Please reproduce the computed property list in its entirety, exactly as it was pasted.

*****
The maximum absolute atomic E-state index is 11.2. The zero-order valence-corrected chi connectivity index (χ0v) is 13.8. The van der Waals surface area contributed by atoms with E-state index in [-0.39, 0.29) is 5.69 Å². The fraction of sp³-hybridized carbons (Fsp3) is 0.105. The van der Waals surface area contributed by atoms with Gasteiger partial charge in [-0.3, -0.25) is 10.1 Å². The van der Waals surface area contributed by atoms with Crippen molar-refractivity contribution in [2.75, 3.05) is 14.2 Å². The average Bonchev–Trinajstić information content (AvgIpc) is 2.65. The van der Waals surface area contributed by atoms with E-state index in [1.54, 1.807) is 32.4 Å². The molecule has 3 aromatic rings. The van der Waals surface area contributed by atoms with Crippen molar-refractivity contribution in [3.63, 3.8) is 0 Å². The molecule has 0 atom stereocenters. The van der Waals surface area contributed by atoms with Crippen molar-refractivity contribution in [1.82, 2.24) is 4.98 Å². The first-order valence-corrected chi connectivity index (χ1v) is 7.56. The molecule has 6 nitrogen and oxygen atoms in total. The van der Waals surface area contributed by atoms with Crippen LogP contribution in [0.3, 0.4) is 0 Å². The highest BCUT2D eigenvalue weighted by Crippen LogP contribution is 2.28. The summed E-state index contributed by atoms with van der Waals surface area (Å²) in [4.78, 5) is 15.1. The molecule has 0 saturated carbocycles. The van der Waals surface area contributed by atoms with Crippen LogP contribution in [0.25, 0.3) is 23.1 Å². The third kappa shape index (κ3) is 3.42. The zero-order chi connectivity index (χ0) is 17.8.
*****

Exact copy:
The maximum absolute atomic E-state index is 11.2. The zero-order valence-corrected chi connectivity index (χ0v) is 13.8. The van der Waals surface area contributed by atoms with E-state index in [-0.39, 0.29) is 5.69 Å². The fraction of sp³-hybridized carbons (Fsp3) is 0.105. The van der Waals surface area contributed by atoms with Gasteiger partial charge in [-0.3, -0.25) is 10.1 Å². The van der Waals surface area contributed by atoms with Crippen molar-refractivity contribution in [2.75, 3.05) is 14.2 Å². The average Bonchev–Trinajstić information content (AvgIpc) is 2.65. The van der Waals surface area contributed by atoms with E-state index in [1.54, 1.807) is 32.4 Å². The molecule has 3 aromatic rings. The van der Waals surface area contributed by atoms with Crippen molar-refractivity contribution in [3.63, 3.8) is 0 Å². The molecule has 0 atom stereocenters. The van der Waals surface area contributed by atoms with Crippen molar-refractivity contribution in [1.82, 2.24) is 4.98 Å². The first-order valence-corrected chi connectivity index (χ1v) is 7.56. The molecule has 6 nitrogen and oxygen atoms in total. The van der Waals surface area contributed by atoms with Crippen LogP contribution in [0.3, 0.4) is 0 Å². The highest BCUT2D eigenvalue weighted by Crippen LogP contribution is 2.28. The summed E-state index contributed by atoms with van der Waals surface area (Å²) in [4.78, 5) is 15.1. The molecule has 0 saturated carbocycles. The van der Waals surface area contributed by atoms with Crippen LogP contribution in [0.25, 0.3) is 23.1 Å². The third kappa shape index (κ3) is 3.42. The zero-order chi connectivity index (χ0) is 17.8.